As a result of its involvement in the Clean-up Day, TPA asked Sustainable Cities if they could participate in the workshop. TPA wanted to get feedback on its multimillion dollar plan to develop 44 hectares of waterfront into a world-class international tourist destination with spaces for living, working and playing.
According to participants, the workshop highlighted the need for consultations with small business owners, local residents and local government. Afterward, TPA asked Sustainable Cities to organize and facilitate a second workshop in May 2009 to inform key stakeholders about the waterfront plan and get feedback on next steps. Workshop facilitator Dr Chris Bottrill, Chair of Tourism Management at Capilano University in British Columbia, says: "A new approach featuring multiple stakeholders is now underway to find a solution that brings economic benefits to local people, integrates local planning and helps protect some unique natural and heritage features of this fascinating and dynamic city."
Concludes Patrick: "One thing I learned from the clean-up is how a simple project can get a really big turnout and generate a lot of buzz. Getting the right stakeholders in the room and discussing the vision — it's a good model."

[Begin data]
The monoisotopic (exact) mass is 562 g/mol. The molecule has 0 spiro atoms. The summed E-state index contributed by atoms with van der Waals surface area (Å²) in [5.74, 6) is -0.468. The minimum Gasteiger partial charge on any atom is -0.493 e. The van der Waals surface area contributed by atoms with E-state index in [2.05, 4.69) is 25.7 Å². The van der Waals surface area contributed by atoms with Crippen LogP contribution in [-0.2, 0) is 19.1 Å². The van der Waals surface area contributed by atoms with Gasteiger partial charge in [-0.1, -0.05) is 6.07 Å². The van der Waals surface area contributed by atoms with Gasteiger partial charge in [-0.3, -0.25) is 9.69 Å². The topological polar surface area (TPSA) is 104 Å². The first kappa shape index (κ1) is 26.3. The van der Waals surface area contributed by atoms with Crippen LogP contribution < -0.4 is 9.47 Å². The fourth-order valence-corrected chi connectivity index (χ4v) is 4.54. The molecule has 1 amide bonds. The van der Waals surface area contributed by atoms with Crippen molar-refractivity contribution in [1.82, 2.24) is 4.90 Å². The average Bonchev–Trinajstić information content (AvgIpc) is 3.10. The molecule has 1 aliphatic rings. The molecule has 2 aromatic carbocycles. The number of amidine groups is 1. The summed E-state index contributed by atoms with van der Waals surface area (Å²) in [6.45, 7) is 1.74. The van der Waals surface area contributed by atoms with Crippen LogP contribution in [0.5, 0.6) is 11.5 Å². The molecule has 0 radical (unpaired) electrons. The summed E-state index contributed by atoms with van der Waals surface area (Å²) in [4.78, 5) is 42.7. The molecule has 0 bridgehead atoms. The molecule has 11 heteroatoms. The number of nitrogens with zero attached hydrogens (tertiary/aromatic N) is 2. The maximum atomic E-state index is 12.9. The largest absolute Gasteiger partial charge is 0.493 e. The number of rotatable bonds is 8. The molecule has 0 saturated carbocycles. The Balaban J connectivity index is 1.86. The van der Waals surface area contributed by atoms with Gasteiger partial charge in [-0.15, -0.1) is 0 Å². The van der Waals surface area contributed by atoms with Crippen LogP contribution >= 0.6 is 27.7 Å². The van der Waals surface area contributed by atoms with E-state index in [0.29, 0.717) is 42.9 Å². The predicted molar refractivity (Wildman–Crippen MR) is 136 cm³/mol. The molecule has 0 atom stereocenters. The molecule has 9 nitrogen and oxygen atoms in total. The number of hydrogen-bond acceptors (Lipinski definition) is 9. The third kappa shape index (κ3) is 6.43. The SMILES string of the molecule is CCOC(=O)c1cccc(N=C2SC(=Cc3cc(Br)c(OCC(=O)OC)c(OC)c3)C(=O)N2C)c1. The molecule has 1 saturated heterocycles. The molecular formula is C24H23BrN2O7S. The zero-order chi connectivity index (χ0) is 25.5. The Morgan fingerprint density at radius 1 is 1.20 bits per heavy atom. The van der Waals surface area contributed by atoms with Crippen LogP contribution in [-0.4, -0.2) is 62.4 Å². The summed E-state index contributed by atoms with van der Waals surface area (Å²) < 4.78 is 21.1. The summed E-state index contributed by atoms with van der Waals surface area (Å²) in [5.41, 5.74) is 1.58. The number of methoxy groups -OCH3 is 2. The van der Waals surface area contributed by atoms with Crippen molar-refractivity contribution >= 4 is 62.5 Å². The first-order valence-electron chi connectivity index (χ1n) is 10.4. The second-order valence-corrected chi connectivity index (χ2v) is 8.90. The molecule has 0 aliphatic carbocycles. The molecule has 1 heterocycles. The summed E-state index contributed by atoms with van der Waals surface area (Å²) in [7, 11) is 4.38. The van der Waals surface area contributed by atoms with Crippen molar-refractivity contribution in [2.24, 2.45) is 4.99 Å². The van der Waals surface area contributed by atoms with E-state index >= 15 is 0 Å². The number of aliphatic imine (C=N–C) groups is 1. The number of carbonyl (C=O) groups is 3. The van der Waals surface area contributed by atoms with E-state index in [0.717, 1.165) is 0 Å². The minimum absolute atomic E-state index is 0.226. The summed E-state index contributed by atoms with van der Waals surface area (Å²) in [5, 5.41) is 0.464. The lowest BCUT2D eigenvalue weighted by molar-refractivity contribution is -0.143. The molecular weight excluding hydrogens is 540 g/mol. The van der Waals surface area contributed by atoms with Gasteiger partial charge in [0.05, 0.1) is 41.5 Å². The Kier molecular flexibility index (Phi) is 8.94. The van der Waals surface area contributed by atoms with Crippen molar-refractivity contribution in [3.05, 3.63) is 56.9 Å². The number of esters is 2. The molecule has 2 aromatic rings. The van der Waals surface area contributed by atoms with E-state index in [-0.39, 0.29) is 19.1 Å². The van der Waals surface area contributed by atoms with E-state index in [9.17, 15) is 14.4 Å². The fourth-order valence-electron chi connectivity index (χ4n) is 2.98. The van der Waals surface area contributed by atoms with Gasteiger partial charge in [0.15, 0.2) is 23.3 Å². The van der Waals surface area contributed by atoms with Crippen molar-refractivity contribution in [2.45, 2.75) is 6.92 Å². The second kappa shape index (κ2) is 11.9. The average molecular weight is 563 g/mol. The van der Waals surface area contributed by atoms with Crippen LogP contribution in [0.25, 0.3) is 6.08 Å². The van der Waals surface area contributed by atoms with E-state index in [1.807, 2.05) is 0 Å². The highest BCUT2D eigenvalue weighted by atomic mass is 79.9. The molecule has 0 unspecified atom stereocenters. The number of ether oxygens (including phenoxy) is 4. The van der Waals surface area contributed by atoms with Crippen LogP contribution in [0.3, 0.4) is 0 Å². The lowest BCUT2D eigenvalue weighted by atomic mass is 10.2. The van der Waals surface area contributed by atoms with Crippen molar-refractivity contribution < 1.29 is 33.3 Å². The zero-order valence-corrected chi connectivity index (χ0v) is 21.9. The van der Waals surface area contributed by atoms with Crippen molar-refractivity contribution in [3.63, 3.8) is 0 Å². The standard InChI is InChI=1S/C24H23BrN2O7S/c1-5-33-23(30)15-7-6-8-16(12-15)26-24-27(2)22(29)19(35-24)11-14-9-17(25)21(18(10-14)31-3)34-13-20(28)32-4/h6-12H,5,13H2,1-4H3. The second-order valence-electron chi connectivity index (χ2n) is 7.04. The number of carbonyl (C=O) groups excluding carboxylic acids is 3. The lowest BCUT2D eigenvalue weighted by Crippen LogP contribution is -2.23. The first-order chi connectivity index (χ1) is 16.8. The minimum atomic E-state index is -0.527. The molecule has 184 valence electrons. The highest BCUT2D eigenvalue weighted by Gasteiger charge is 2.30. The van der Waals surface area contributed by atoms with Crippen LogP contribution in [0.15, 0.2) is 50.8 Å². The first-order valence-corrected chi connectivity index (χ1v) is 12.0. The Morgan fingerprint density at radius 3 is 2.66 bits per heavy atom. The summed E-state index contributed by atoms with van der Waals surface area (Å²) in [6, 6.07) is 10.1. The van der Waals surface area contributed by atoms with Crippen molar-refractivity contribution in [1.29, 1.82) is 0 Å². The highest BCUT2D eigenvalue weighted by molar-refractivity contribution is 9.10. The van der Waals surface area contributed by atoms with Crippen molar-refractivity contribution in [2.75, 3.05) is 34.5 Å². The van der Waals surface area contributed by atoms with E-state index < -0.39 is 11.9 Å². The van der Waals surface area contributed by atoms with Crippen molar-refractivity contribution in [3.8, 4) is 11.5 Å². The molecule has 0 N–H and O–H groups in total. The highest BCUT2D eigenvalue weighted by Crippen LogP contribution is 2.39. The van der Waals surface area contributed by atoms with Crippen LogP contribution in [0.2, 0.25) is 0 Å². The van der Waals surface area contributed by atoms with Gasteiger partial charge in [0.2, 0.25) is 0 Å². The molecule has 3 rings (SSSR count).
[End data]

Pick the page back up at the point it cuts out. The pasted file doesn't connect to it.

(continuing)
"I was eager to go abroad and get international experience," says Patrick Santoro. After receiving a bachelor's degree in urban and regional planning from Ryerson University, and working for a few years, Patrick applied to CIDA's International Youth Internship Program through Sustainable Cities and was sent to Dar es Salaam, Tanzania for a year. He worked with the City Council to develop a land use master plan; spearheaded a successful clean the waterfront campaign; and coordinated a long-term waterfront planning process with government officials and local stakeholders. Patrick is enthusiastic about his time in Africa: "It was eye-opening. Everything was new and fascinating to experience — the food, culture, language and environment. We found a really neat neighbourhood — completely local — to live in. We learned Swahili. We tried to understand the community. I worked there for a bit over a year, and then travelled through east and southern Africa. This experience has been the highlight of my life."